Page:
More Particulars of the Killing of Engineer Bross—A Singular Coincidence
In the Florida Mirror of Fernandina, Fla., of April 21st, there appears an account of the death of engineer Edward Bross, who was killed on the Sunday previous, by the derailment of the engine. He jumped from the engine, and his lifeless body was found six or seven feet away, under the trucks of the baggage car, his feet protruding from the mud, his head crushed and his arm severed. The Mirror says he “was a general favorite, and considered one of the most careful engineers on the road.”
In the same issue of the Mirror appears the following communication, headed “Was It Superstition?”
To the Editors of the Mirror:
The fate of engineer Edward Bross was accompanied by an unusual premonition. For some weeks prior to the accident Mr. Bross seemed to be despondent, and a lady in this city bantered him about his moodiness, to which he replied, that he could not help a feeling on uneasiness, for he had been troubled lately by constantly recurring dreams of accidents, in which he was a prominent factor; that he had tried to laugh it off and think nothing of it, but the dreams continued till he had become confirmed in the idea that he would soon be killed, and he could not dispossess himself of the idea. His lady friend told him that it was a childish idea, or at most only fit for a woman to entertain, all of which he admitted, but ended by saying that he would go with the next accident; that the engine he was running, No. 13, was an unlucky thing anyway and would kill him and so great was his fear that he made partial plans to go North on a Long Island road, but was finally persuaded to stay, and his death followed close after the change of his plan.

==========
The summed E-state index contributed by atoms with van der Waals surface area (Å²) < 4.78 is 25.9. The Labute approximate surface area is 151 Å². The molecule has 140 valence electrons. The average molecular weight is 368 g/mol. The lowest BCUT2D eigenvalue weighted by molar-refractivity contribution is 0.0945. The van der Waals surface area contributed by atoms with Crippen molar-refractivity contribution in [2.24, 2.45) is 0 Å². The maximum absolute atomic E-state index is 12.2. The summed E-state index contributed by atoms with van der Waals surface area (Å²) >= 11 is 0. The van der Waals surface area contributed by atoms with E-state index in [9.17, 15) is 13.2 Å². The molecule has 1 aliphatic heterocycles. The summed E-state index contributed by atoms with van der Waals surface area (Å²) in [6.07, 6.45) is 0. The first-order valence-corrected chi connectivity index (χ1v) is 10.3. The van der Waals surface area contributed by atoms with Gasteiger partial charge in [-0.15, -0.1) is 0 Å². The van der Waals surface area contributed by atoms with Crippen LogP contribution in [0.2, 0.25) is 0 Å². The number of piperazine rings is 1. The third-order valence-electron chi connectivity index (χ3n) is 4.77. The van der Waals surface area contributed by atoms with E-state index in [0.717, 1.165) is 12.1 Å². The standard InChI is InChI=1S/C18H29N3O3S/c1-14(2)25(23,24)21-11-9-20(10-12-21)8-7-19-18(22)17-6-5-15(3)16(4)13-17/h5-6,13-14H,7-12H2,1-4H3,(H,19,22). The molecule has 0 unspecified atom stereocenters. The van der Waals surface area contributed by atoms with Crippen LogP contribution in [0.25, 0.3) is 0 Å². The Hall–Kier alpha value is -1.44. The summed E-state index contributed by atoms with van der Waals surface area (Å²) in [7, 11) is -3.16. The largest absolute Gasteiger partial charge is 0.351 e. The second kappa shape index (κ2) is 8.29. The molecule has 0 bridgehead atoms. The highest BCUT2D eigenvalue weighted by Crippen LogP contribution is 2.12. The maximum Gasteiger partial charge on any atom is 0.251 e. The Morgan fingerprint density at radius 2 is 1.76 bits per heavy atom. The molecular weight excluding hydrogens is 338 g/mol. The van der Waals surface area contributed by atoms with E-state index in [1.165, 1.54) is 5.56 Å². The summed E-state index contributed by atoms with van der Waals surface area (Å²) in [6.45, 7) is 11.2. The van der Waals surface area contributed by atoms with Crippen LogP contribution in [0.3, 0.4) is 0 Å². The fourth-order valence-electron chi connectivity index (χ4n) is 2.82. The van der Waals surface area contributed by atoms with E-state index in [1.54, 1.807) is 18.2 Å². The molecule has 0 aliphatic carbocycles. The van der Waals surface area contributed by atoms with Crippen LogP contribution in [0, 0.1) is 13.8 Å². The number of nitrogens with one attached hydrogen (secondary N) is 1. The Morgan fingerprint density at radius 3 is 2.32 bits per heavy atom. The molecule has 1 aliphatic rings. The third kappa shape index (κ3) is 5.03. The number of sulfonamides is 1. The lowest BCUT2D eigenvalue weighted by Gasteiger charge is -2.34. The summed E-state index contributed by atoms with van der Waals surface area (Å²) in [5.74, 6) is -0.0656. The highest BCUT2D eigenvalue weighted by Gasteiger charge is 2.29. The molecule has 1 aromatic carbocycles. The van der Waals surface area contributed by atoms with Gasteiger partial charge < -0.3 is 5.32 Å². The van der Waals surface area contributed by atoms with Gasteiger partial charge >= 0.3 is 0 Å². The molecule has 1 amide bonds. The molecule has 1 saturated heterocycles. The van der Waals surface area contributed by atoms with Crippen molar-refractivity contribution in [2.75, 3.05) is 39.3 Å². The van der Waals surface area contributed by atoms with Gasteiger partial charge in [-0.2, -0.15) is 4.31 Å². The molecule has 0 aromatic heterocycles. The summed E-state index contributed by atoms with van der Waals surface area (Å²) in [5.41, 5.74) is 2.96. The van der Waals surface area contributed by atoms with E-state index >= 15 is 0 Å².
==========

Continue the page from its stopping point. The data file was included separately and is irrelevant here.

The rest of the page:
As a coincidence, in this connection, we will mention that a gentleman from the lower portion of the state, who frequently rides on the F.R.&N., stated to his wife, as he mounted the train that morning, that he was pretty sure to have an accident before he reached his destination as old No. 13 was attached, and he had never yet failed to meet with disaster when riding after that particular engine, and with it came the death of Ed. Bross.
The people of to-day are not very superstitious in the matter of premonitions or in the fatality of certain numbers, but the above statement is true in all its relations.
I offer no explanation of the fact as they occurred, for facts are sometimes stubborn things.
Fernandina, Fla., April 19, 1888.
Source: Port Jervis Union, May 7, 1888.